The lion's share of troops involved in anti-terror operations in Central Sulawesi, as well as those sent to fight forest fires in Kalimantan and Sumatra, come from the Tentara Nasional Indonesia (TNI), or Indonesian military.
But new research shows that it is in fire-fighting efforts and other civil affairs, or operations not related to national defence, that the TNI is making its real mark in the lives of ordinary Indonesians today.
An independent study by researchers from Heyokha Brothers, a Jakarta-based investment fund management company, found that the military, by helping to distribute subsidised fertilisers, free seeds and other government aid to villages in poorer areas in Java, has been able to help alleviate poverty.
The free corn seeds and subsidised fertilisers, for instance, have raised the productivity of local farms, while shaving off up to 30 per cent from total planting costs.
As a result, the TNI has helped to raise income levels of farmers through higher agricultural outputs, said Heyokha Brothers principal consultant Wuddy Warsono last Friday.
"With improved yields, we estimate farmers' income could increase up to three times the current level," Mr Wuddy added, referring to a sample study from corn farmers in Desa Putih in East Java province.
Heyokha Brothers' research, which was released last month, involved a survey of more than 200 farmers from villages across Java.
Since being elected in 2014, President Joko Widodo has deployed the military to assist in the implementation of government projects across more than 500 regencies and cities.
One of those initiatives was to get the army to clamp down on illegal hoarding and speculation of staple food prices, which had led to artificially inflated prices for rice.
To fend off speculators, the Babinsa, or small army units, were sent to intercept speculators and middlemen, approaching farmers directly to sell rice stocks at a fair price to local branches of the Bulog, or state food agency, which then sold the rice at a lower cost to villagers.
Involving the TNI in agriculture, however, has not been without controversy. A recent report by the Institute for Policy Analysis of Conflict, said agents from the Agriculture Ministry have complained that soldiers were taking over their jobs.
The report also recorded some unhappiness among TNI troops who said that they did not sign up with the military to work in farms.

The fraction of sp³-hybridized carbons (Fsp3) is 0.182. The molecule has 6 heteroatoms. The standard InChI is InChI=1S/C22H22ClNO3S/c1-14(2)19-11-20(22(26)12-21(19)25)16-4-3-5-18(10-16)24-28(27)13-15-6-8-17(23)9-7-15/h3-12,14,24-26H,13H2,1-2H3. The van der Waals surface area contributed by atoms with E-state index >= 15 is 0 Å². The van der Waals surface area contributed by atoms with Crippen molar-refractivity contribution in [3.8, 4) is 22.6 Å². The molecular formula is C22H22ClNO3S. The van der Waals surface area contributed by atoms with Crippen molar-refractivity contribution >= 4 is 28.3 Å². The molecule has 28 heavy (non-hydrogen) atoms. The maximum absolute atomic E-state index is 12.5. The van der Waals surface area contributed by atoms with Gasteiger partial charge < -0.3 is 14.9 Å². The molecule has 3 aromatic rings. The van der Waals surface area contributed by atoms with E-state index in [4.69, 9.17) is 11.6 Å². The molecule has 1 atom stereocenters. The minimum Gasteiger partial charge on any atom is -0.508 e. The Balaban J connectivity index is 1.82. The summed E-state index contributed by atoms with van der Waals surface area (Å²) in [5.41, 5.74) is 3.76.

Human rights activists have also criticised the decision to involve the TNI in food security over concerns that the move could pave the way for an unhealthy involvement of the military in civilian affairs.
This, even as the TNI had yet to complete its own internal reforms.
"The idea of involving the TNI in stabilising food prices could be in violation of law... (and) also compromise efforts to make the TNI a professional force," Institute for Policy Research and Advocacy researcher Wahyudi Djafar once said.
Activating the TNI to assist local governments, however, has helped to resolve longstanding abuses as well as ease the flow of aid for local communities, said Mr Wuddy.
Besides food security, Mr Joko has also deployed thousands of troops to help fight plantation and forest fires raging in Sumatra and Kalimantan during last year's haze crisis, as well as to support the police in the massive manhunt in Poso for militants, including Indonesia's most wanted terrorist Santoso.
According to the Heyokha Brothers research, the TNI's ability to mobilise manpower and reach across the vast Indonesian archipelago to provide assistance in times of emergency makes it an invaluable resource for the President.
While critics may say the military's expanded involvement is reminiscent of former President Suharto's authoritarian regime, marked by human rights abuses, almost all the farmers who were polled welcomed the troops' presence in the villages.
Locals regard the TNI as a "clean institution" because, unlike the regional authorities, "the army gets things done", said Mr Wuddy.